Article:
persuadable

adjective
per·​suad·​able | \ pər-ˈswā-də-bəl How to pronounce persuadable (audio) \

Definition of persuadable

: capable of being persuaded

Examples of persuadable in a Sentence

Recent Examples on the Web

Some persuadable independents will gravitate to Trump. Willie Brown, SFChronicle.com, "Don’t underestimate Trump’s supporters. They can re-elect him just for the fun of it," 17 Aug. 2019 To win over persuadable voters, the PAC is hiring on the ground to engage with voters on issues, especially economic ones like healthcare, college affordability, and housing. Caitlin Conant, CBS News, "2020 Daily Trail Markers: Voters say they may skip Mueller's testimony to Congress," 23 July 2019 The idea that elections are decided by the state of the economy rests on an assumption that there is a critical mass of swing voters, persuadable by either side. The Economist, "Donald Trump launches his re-election campaign," 20 June 2019 The Navigator Research project launched on Wednesday to determine not only what issues Democratic candidates and operatives should talk about in their races, but also how Democrats should frame and cast the issues with persuadable voters. Dan Merica, CNN, "Top Democratic operatives are trying to figure out how to go after Trump in the midterms," 18 Apr. 2018 In fact, the best system for microtargeting ads, political or otherwise, to particularly persuadable segments of the population is Facebook itself. Alexis C. Madrigal, The Atlantic, "What Took Facebook So Long?," 18 Mar. 2018 To him, Republicans have spent too much time running away from their own base, desperate to court constituencies that were never truly persuadable. Alexander Nazaryan, Newsweek, "Can Donald Trump, the Most Unpopular President Ever, Save Republicans From a Massive Defeat in 2018?," 21 Feb. 2018 In 2016, Parscale was on the cutting edge of using Facebook and Twitter in the campaign to identify voters regarded as persuadable and then targeting them with hard-edged issue ads that appealed on the basis of predisposed notions and bias. Samantha Ehlinger, San Antonio Express-News, "San Antonio’s Parscale named Trump 2020 re-election campaign manager," 27 Feb. 2018 In theory, an accusation of bad faith derives its power from the presence of some persuadable audience — some judge or observer or swing voter who recognizes strategic dishonesty and is repelled by it. John Herrman, New York Times, "American Politics Is Swamped With ‘Bad Faith’ Actors," 2 Jan. 2018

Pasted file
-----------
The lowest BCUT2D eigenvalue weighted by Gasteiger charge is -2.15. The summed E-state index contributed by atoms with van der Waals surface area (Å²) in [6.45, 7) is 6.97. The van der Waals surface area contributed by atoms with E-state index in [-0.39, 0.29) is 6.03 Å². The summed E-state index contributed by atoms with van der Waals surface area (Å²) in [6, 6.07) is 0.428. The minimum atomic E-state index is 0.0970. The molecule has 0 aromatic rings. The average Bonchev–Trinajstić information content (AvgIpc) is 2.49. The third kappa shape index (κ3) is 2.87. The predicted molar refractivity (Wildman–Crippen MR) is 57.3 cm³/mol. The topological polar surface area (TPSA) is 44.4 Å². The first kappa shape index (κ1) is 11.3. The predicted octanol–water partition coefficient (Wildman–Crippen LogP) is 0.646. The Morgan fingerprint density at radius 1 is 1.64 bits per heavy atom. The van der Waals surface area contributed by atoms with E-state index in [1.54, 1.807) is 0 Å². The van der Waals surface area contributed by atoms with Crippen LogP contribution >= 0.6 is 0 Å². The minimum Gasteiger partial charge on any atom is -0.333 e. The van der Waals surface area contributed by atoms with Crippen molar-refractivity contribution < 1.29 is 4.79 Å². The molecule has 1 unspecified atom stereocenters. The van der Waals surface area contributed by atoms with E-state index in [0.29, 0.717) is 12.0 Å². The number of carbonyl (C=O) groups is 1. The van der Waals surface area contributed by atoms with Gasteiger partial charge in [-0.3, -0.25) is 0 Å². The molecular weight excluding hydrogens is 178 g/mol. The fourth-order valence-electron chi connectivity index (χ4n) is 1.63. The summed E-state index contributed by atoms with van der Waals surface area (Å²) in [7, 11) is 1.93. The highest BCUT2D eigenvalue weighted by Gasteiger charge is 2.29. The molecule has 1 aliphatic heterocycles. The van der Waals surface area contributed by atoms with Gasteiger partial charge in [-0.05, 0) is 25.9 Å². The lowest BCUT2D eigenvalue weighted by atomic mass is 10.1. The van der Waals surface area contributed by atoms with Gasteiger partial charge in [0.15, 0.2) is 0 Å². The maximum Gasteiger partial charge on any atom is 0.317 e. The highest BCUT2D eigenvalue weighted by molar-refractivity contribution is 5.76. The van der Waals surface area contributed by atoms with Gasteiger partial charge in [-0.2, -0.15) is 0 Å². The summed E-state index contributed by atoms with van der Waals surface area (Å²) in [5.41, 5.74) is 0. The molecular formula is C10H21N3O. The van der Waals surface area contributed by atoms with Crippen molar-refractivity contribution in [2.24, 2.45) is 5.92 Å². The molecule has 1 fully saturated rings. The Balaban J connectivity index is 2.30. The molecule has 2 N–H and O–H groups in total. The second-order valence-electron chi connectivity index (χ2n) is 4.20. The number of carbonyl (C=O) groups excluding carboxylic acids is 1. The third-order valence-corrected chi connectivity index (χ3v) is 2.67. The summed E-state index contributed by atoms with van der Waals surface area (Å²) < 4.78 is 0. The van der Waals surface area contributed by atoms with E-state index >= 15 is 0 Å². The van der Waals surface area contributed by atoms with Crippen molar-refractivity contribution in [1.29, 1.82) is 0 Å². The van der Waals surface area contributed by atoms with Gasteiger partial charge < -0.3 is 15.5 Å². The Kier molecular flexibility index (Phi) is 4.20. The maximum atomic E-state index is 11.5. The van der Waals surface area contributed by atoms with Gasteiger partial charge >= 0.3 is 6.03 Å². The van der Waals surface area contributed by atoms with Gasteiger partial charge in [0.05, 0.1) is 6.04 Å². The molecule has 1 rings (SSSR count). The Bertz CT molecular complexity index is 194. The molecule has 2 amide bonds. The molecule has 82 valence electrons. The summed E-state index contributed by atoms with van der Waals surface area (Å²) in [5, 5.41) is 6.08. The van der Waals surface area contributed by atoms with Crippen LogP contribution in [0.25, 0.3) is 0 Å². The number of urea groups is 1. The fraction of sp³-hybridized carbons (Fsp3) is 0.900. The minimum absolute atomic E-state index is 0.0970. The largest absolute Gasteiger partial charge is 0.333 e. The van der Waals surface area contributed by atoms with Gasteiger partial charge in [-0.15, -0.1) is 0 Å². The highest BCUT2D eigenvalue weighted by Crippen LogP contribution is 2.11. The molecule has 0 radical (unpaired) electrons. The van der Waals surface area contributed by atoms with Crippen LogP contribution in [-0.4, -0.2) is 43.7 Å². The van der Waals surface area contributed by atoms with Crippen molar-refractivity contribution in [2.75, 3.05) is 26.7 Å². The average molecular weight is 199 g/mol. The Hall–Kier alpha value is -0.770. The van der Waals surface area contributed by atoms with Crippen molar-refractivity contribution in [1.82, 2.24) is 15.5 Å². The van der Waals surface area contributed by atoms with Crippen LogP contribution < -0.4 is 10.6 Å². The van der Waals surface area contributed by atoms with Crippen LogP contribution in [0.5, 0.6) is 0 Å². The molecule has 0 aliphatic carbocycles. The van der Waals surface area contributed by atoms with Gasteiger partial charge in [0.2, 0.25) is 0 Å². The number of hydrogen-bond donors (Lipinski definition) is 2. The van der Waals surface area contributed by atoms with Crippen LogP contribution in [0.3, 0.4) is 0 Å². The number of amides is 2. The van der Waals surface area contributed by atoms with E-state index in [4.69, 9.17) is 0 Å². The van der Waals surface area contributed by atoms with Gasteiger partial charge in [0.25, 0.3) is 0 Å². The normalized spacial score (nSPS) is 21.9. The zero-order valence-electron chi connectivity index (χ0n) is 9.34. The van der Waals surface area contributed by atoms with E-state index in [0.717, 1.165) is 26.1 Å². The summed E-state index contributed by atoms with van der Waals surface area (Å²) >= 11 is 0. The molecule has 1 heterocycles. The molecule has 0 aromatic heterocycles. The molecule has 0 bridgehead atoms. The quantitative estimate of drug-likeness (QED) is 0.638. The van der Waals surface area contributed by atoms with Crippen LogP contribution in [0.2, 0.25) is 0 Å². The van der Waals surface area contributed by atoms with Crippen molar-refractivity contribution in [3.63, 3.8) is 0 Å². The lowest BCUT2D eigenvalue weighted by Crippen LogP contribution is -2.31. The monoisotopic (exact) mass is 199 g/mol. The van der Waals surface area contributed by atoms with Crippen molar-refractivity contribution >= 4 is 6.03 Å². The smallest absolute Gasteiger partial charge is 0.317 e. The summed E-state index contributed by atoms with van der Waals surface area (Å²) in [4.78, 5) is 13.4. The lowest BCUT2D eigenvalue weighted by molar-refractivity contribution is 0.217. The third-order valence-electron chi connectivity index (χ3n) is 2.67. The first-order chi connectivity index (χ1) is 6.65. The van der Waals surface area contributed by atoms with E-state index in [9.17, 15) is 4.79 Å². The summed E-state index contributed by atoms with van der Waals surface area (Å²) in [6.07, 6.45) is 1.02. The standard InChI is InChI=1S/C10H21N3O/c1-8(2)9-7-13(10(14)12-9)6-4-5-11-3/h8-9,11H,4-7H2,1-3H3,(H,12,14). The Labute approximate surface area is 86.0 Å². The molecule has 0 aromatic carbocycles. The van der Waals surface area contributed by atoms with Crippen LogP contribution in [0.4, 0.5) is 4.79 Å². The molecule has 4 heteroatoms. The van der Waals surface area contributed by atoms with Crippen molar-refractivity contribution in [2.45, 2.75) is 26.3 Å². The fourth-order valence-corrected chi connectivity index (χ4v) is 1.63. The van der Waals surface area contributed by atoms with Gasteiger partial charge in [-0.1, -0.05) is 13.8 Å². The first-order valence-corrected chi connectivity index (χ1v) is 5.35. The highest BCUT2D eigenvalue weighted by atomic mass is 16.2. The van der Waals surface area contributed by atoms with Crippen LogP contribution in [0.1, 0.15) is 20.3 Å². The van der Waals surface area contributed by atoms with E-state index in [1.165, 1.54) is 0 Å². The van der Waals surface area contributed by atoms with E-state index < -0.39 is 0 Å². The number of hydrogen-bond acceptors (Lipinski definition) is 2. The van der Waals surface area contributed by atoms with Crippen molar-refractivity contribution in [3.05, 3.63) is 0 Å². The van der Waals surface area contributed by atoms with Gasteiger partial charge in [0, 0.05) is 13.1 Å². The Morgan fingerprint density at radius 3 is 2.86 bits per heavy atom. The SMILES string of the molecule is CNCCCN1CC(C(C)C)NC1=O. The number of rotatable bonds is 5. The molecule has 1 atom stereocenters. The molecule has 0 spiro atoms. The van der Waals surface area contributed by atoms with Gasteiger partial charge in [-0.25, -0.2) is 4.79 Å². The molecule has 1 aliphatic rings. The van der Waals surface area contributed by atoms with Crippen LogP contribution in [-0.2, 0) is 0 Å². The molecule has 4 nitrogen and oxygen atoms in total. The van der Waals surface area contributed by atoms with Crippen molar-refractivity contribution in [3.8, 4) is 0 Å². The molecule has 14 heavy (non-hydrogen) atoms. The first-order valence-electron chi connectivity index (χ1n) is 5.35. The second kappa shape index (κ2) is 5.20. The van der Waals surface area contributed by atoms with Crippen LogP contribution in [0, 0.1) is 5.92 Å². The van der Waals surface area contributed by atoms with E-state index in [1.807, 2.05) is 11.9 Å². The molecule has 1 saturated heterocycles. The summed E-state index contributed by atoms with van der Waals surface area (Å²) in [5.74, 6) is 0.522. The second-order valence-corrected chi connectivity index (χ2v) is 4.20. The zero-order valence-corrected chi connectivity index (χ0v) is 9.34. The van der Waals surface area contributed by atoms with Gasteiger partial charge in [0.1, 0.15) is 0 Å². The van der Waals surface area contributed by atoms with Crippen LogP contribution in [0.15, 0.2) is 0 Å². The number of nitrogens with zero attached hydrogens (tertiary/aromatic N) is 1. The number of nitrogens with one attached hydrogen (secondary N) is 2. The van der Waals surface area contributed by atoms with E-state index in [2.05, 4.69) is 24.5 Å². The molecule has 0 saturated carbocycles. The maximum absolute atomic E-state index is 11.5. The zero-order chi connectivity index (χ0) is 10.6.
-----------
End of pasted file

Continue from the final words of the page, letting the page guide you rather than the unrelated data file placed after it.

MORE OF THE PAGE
These example sentences are selected automatically from various online news sources to reflect current usage of the word 'persuadable.' Views expressed in the examples do not represent the opinion of Merriam-Webster or its editors. Send us feedback.

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First Known Use of persuadable

circa 1598, in the meaning defined above

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Last Updated

29 Aug 2019

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Time Traveler for persuadable

The first known use of persuadable was circa 1598

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